Less than a decade old, the Mexico City-based Alliance today ranks one of the world's largest civic organizations, with affiliates representing more than 45 million members. The coalition includes some of the hemisphere's biggest labor groups: the U.S.-based AFL-CIO, Canada's labor congress and Brazil's umbrella union group. It also features some of the region's oldest non-governmental organizations, or NGOs, such as the San Francisco-based environmental group Sierra Club, founded in 1892.
"I don't think there's a similar labor and NGO network like this anywhere else in the world," said Sarah Anderson, director of the global economy project at the Institute for Policy Studies in Washington, D.C.
To prepare for Quebec, Anderson worked with at least 100 others involved in the Alliance to update and flesh out an 85-page"Alternatives for the Americas" position paper.
Their report suggests, among other things, that drafts of new free-trade accords be made public, that pacts offer "adjustment assistance" to communities hurt by imports, and that accords allow programs encouraging government to buy from women-owned businesses.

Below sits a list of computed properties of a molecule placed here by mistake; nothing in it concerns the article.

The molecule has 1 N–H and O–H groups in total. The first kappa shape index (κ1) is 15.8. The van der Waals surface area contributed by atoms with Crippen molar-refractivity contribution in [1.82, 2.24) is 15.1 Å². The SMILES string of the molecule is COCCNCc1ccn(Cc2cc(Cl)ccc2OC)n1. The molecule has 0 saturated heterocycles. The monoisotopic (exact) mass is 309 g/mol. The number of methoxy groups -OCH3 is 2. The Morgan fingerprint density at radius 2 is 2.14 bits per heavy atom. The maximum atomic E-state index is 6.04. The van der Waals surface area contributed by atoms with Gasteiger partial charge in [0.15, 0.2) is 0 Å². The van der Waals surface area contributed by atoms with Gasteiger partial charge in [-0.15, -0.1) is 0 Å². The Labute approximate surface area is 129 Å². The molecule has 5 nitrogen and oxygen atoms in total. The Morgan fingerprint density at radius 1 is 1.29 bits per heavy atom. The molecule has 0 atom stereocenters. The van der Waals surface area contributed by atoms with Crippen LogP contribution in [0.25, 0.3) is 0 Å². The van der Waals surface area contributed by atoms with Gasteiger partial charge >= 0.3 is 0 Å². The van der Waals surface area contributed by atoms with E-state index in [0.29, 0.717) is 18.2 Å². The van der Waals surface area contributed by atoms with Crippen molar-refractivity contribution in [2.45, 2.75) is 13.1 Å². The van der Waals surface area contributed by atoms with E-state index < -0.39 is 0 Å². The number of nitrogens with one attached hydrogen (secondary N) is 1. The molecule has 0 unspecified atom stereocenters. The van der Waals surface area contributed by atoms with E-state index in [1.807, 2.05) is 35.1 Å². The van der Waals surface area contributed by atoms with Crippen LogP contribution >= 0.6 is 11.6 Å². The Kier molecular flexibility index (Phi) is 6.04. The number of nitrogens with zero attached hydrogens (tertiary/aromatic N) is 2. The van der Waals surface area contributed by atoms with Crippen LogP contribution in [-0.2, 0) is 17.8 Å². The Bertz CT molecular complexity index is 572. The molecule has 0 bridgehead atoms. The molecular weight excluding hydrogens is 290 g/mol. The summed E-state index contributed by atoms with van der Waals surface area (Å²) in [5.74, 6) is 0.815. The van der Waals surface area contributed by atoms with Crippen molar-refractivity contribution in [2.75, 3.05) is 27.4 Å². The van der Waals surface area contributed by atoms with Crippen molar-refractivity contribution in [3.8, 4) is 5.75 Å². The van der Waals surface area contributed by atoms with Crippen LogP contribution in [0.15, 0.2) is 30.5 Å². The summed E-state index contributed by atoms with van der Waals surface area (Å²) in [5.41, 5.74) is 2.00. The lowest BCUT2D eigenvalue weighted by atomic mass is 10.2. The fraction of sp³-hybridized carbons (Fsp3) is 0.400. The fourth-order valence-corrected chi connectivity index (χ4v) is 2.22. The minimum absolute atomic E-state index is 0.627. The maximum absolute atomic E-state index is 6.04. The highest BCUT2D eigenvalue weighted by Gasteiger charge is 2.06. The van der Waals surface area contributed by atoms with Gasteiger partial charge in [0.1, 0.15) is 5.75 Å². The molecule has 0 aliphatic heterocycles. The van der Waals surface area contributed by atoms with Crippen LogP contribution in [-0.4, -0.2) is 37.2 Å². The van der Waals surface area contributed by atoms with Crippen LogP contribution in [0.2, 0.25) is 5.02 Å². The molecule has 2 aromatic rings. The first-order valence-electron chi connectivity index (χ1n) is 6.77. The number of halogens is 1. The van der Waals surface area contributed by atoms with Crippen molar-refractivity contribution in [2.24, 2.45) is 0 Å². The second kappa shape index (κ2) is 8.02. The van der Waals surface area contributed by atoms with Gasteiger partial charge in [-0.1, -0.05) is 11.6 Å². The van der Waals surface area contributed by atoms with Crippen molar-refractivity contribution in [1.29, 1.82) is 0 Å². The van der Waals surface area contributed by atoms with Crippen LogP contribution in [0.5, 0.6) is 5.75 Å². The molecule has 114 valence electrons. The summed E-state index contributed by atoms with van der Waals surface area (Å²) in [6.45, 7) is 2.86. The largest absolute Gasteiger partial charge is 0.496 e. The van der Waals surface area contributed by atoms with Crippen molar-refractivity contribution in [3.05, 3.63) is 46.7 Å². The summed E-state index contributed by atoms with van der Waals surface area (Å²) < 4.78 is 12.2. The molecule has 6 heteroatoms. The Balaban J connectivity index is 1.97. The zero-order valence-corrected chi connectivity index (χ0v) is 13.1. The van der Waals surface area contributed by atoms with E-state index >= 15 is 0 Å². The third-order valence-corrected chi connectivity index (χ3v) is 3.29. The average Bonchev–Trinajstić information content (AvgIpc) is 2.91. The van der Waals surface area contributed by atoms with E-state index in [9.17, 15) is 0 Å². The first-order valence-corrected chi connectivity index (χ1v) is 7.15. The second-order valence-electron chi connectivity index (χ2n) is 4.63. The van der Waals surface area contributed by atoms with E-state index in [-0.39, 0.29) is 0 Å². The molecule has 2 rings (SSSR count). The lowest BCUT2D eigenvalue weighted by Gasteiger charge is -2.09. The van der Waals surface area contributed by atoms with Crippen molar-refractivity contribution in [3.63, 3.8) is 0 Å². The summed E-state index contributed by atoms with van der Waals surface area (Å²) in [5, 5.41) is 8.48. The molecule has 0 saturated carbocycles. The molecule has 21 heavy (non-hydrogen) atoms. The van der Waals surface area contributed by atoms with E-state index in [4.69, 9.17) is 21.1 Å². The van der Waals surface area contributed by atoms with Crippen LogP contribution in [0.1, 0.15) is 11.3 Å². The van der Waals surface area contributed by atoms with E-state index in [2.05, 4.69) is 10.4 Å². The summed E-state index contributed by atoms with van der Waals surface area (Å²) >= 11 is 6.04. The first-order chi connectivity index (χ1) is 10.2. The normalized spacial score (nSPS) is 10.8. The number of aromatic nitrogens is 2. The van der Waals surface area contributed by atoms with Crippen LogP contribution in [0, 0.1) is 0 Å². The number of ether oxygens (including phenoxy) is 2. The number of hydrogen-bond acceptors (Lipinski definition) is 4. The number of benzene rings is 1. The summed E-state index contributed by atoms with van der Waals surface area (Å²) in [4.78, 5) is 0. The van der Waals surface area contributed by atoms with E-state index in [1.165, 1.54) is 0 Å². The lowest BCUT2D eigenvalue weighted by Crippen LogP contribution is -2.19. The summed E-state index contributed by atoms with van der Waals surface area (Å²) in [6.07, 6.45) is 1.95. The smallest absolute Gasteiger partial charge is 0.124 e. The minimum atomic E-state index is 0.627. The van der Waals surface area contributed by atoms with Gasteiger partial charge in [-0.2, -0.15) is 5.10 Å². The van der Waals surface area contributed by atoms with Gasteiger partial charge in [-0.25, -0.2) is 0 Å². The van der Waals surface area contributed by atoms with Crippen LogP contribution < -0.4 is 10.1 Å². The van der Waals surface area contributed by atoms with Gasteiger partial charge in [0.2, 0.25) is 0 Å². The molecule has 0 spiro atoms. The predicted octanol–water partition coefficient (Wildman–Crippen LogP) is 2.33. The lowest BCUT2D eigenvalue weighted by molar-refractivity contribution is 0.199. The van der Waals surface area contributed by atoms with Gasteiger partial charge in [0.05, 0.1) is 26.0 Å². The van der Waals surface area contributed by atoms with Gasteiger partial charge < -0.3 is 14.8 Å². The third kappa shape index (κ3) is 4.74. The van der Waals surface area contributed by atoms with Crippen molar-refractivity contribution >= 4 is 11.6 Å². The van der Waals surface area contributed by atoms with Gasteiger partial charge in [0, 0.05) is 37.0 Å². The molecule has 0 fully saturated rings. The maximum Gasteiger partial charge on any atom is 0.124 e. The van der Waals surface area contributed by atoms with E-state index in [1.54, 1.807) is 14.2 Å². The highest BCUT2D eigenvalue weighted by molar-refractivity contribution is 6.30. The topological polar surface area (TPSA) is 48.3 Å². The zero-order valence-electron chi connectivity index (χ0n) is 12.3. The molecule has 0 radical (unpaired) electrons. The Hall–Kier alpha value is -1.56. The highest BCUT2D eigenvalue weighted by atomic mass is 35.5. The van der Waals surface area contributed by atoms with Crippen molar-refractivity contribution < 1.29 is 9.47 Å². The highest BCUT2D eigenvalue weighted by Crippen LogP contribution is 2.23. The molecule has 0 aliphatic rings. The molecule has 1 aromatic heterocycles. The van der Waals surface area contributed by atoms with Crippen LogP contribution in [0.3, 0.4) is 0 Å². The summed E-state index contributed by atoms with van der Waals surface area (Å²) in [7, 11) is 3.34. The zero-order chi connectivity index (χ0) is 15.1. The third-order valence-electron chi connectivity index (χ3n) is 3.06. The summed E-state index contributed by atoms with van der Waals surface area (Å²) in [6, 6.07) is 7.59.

"We think there should be rules to guide relations in the hemisphere," said Anderson, 36, a former newspaper reporter who holds a masters degree in international affairs from American University. "But the rules being devised are wrong. They put the interest of corporations pretty much before everyone else."
To be sure, there's still limited consensus in the diverse social movement on action agendas.
In Canada, anti-hunger group Oxfam International is busy promoting "fair-trade" coffee, so that small farmers get more of the money that consumers pay. The group works directly with farmer cooperatives in Guatemala and other nations, trying to cut out layers of middlemen.
"We believe in better distribution of resources," said Oxfam volunteer and college student Jacinthe Lemire, 22, displaying fragrant bags of "fair-trade" coffee at the People's Summit. "So, we promise the farmers a minimum, even if coffee prices fall on world markets."
On many U.S. college campuses, the push is to end production of clothing with university logos in "sweatshops" in Central America and Asia. Student groups demand monitoring of factories, so that T-shirts and other gear are not produced with child labor or by workers paid sub-minimum wages.
In France, there's a campaign for a tiny tax on speculative capital that darts in and out countries and can destabilize currencies. Such flows contributed to the Asian financial crisis in 1997. Cash raised from the proposed tax would be used to create social safety nets for the poor, said Pierre Tartakowsky, who leads the Paris-based group known as %-attac.